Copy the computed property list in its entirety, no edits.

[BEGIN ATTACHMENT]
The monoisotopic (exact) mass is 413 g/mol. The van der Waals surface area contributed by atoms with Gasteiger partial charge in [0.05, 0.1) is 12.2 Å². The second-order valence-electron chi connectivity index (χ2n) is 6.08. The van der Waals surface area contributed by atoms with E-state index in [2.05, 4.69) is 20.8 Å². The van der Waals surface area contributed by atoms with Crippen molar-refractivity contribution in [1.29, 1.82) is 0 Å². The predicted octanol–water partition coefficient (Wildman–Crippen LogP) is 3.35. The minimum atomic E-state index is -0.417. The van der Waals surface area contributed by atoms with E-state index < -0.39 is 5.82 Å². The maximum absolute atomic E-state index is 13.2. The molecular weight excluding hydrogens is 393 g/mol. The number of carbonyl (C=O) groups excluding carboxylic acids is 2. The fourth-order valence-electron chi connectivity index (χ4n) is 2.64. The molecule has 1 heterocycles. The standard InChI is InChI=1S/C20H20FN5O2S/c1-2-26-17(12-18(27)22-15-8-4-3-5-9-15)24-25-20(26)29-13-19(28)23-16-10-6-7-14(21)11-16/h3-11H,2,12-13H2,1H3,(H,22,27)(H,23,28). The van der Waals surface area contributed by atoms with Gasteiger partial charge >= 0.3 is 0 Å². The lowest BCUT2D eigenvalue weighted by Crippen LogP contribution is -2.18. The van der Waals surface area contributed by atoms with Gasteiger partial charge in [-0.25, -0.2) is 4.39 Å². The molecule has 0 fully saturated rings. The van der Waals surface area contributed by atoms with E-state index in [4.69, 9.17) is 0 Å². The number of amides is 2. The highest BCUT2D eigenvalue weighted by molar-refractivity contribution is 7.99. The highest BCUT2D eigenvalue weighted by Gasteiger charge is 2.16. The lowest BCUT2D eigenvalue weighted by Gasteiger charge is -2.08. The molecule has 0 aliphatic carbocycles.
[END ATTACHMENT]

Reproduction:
The monoisotopic (exact) mass is 413 g/mol. The van der Waals surface area contributed by atoms with Gasteiger partial charge in [0.05, 0.1) is 12.2 Å². The second-order valence-electron chi connectivity index (χ2n) is 6.08. The van der Waals surface area contributed by atoms with E-state index in [2.05, 4.69) is 20.8 Å². The van der Waals surface area contributed by atoms with Crippen molar-refractivity contribution in [1.29, 1.82) is 0 Å². The predicted octanol–water partition coefficient (Wildman–Crippen LogP) is 3.35. The minimum atomic E-state index is -0.417. The van der Waals surface area contributed by atoms with E-state index < -0.39 is 5.82 Å². The maximum absolute atomic E-state index is 13.2. The molecular weight excluding hydrogens is 393 g/mol. The number of carbonyl (C=O) groups excluding carboxylic acids is 2. The fourth-order valence-electron chi connectivity index (χ4n) is 2.64. The molecule has 1 heterocycles. The standard InChI is InChI=1S/C20H20FN5O2S/c1-2-26-17(12-18(27)22-15-8-4-3-5-9-15)24-25-20(26)29-13-19(28)23-16-10-6-7-14(21)11-16/h3-11H,2,12-13H2,1H3,(H,22,27)(H,23,28). The van der Waals surface area contributed by atoms with Gasteiger partial charge >= 0.3 is 0 Å². The lowest BCUT2D eigenvalue weighted by Crippen LogP contribution is -2.18. The van der Waals surface area contributed by atoms with Gasteiger partial charge in [-0.25, -0.2) is 4.39 Å². The molecule has 0 fully saturated rings. The van der Waals surface area contributed by atoms with E-state index in [4.69, 9.17) is 0 Å². The number of amides is 2. The highest BCUT2D eigenvalue weighted by molar-refractivity contribution is 7.99. The highest BCUT2D eigenvalue weighted by Gasteiger charge is 2.16. The lowest BCUT2D eigenvalue weighted by Gasteiger charge is -2.08. The molecule has 0 aliphatic carbocycles.